Jules Verne

Review: Twenty Trillion Leagues Under the Sea

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Review: Twenty Trillion Leagues Under the Sea

I picked up this one thinking that it was going to be one of those adapted-classics-with-a-twist, like Pride and Prejudice and Zombies or Android Karenina.

It isn’t.

In 1958, the submarine Plongeur had just begun its maiden voyage when the ballast tanks, steering, and engine all experienced catastrophic failure at the same time. The vessel and its entire crew sank and kept on sinking, past the point where the pressure should have crushed the submarine, past the point where it should have hit the ocean floor, continuing on its unstoppable dive while the depth gauge insisted they’d gone thousands of miles deeper than the diameter of the planet.

Adam Roberts’s Twenty Trillion Leagues Under The Sea by Adam Roberts is a sci-fi disaster adventure and a horror story with touches of Lovecraft. Other than the title and the setting it has next to nothing to do with Jules Verne, until suddenly it does, and then the madness of the crew and a decades old story and conflicting political alliances all meet in an impossible setting created by a godlike being who is either trying to destroy Earth or conquer it. And the ending is equal parts hypothetical science and poetry, so I’m still not quite sure what the heck it was all about.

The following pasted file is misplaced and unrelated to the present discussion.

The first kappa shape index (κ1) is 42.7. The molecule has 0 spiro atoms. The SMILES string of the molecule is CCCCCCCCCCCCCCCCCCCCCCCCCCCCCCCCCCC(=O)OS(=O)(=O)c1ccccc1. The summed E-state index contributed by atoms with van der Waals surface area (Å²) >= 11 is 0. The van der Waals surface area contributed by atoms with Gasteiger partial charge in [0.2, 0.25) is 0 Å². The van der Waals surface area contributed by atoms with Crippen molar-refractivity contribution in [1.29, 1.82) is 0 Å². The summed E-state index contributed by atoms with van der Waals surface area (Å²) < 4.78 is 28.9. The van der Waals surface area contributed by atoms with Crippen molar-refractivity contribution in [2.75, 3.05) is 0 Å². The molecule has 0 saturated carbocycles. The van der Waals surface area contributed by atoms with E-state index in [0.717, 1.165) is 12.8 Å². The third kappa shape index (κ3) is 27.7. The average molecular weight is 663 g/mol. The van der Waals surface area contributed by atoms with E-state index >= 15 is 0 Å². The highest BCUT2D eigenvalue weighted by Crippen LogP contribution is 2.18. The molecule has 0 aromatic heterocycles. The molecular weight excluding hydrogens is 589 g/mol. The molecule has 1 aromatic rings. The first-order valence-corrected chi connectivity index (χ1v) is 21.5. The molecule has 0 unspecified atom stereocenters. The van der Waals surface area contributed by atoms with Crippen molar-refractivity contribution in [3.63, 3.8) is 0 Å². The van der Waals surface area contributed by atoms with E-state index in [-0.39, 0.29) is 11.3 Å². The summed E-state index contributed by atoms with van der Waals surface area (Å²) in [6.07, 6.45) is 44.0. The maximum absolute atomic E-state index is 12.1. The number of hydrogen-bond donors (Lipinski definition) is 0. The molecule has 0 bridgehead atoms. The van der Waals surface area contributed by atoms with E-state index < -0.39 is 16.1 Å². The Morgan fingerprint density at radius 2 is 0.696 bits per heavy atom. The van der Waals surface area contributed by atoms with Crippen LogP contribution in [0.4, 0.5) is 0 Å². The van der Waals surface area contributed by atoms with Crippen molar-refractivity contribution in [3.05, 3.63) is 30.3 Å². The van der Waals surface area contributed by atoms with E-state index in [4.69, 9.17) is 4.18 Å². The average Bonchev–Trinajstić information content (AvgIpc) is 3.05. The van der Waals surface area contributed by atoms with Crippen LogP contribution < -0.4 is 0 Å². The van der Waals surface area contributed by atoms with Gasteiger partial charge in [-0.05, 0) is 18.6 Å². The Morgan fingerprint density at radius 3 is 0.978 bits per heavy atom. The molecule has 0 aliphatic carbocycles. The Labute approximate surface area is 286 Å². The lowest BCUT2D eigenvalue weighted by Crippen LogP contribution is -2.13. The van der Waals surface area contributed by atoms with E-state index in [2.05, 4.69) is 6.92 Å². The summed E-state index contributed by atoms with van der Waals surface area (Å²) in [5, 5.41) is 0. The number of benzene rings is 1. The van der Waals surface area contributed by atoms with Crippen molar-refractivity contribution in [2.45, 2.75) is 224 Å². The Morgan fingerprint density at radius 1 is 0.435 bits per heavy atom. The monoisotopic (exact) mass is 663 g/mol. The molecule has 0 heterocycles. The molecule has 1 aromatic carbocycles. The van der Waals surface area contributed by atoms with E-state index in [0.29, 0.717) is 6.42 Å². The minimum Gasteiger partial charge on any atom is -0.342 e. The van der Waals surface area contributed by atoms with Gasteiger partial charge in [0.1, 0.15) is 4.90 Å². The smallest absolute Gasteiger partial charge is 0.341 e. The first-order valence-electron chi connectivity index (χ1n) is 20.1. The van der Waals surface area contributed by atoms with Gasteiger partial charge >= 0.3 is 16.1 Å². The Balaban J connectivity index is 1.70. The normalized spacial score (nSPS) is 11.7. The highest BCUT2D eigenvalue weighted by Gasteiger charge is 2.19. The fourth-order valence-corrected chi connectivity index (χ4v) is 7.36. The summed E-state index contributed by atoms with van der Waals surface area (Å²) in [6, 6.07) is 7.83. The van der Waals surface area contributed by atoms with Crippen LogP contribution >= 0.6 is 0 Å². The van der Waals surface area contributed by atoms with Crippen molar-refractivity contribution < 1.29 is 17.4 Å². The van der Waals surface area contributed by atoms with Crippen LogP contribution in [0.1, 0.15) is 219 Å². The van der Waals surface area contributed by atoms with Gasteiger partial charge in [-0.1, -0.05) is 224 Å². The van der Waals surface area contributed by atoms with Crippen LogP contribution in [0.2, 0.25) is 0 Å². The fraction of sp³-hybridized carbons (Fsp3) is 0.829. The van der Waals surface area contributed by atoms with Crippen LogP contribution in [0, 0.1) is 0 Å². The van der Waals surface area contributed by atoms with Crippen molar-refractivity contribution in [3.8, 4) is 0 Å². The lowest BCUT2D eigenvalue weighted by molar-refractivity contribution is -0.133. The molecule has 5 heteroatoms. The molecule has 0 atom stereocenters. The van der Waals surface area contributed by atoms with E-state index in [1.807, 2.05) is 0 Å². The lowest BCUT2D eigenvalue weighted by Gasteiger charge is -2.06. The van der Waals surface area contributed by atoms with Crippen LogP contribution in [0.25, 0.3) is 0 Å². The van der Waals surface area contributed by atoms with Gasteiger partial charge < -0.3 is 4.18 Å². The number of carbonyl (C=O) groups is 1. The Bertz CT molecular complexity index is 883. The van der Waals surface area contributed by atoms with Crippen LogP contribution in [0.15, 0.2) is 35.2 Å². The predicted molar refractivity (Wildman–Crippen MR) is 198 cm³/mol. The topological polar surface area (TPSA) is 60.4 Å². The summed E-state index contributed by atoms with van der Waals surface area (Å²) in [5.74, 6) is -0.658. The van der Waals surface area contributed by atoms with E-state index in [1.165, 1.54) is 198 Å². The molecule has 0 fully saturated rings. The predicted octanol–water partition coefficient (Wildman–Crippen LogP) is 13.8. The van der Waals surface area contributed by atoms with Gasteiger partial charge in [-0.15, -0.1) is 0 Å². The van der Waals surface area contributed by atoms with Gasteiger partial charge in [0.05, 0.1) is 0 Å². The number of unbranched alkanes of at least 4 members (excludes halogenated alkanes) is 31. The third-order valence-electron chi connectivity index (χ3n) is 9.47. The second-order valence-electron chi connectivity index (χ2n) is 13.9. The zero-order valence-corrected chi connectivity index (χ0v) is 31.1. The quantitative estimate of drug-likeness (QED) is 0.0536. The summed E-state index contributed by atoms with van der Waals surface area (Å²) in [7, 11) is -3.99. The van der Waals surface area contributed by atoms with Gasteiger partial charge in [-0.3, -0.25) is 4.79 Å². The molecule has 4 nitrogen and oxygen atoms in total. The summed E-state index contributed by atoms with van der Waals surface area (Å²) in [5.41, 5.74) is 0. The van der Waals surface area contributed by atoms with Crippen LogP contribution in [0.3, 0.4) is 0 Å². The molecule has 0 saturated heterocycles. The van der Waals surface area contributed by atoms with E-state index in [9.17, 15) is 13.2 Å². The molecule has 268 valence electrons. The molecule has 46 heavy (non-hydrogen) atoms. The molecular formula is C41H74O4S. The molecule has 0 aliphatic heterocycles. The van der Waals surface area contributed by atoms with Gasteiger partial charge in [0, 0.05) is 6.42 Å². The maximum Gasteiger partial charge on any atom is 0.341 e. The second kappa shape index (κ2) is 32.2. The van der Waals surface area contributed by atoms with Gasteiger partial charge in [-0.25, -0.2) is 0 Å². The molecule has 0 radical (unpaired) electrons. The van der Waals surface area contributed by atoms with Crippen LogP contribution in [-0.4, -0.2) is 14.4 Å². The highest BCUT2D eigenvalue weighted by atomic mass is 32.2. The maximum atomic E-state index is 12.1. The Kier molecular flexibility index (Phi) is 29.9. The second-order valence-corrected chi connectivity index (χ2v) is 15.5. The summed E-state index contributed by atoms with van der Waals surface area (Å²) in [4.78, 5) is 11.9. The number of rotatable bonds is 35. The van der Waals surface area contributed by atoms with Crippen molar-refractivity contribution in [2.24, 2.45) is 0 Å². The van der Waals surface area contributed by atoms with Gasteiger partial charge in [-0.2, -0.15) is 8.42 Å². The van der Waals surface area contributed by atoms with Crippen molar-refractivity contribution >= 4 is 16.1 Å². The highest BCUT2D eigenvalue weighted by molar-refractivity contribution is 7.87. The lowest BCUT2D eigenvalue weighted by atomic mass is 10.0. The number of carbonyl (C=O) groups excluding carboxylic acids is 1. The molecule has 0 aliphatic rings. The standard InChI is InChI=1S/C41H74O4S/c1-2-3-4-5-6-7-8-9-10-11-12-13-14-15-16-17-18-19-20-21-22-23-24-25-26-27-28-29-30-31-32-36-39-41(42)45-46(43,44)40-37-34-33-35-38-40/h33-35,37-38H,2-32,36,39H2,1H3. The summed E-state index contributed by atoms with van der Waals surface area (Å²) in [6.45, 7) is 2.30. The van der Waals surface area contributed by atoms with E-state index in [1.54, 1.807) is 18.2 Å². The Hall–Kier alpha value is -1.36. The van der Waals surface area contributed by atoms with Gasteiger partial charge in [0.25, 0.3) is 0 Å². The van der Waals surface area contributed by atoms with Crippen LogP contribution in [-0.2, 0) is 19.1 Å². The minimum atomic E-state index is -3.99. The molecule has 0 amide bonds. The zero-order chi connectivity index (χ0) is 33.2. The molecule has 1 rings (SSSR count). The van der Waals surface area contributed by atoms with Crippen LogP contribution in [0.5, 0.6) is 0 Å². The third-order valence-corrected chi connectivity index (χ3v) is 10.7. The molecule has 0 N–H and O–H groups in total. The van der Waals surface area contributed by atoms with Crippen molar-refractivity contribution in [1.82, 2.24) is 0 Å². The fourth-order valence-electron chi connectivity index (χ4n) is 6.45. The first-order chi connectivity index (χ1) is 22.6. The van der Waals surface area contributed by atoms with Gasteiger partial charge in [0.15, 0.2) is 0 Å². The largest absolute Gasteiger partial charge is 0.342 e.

The book is hard to describe, is what I’m saying. “Weird” doesn’t even begin to cover it.

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Review: Twenty Thousand Leagues Under The Sea

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Review: Twenty Thousand Leagues Under The Sea

I’ve decided that, as a fan of the steampunk genre, it’s a shame and a crime that I haven’t read more Jules Verne. As a fan of Alan Moore’s League of Extraordinary Gentlemen series, not reading the original tale of Captain Nemo is just unacceptable.

A classic science fiction story along the lines of Journey To The Center of the Earth, Verne’s novel Twenty Thousand Leagues Under The Sea tells the story of three castaways – Professor Pierre Aronnax, his manservant Conseil, and the whaling shipman Ned Land – as they’re swept up in the travels of the mysterious Captain Nemo in his submersible, the Nautilus. It works as a character study, as an adventure story, and as a treasure for anyone who’s even a little bit curious about the sea and everything it contains (or at least everything that Victorian scientists thought it might contain.)

And of course the Nautilus is a straight-out steampunk fantasy. It’s a submarine. With a library. How can you not love that?

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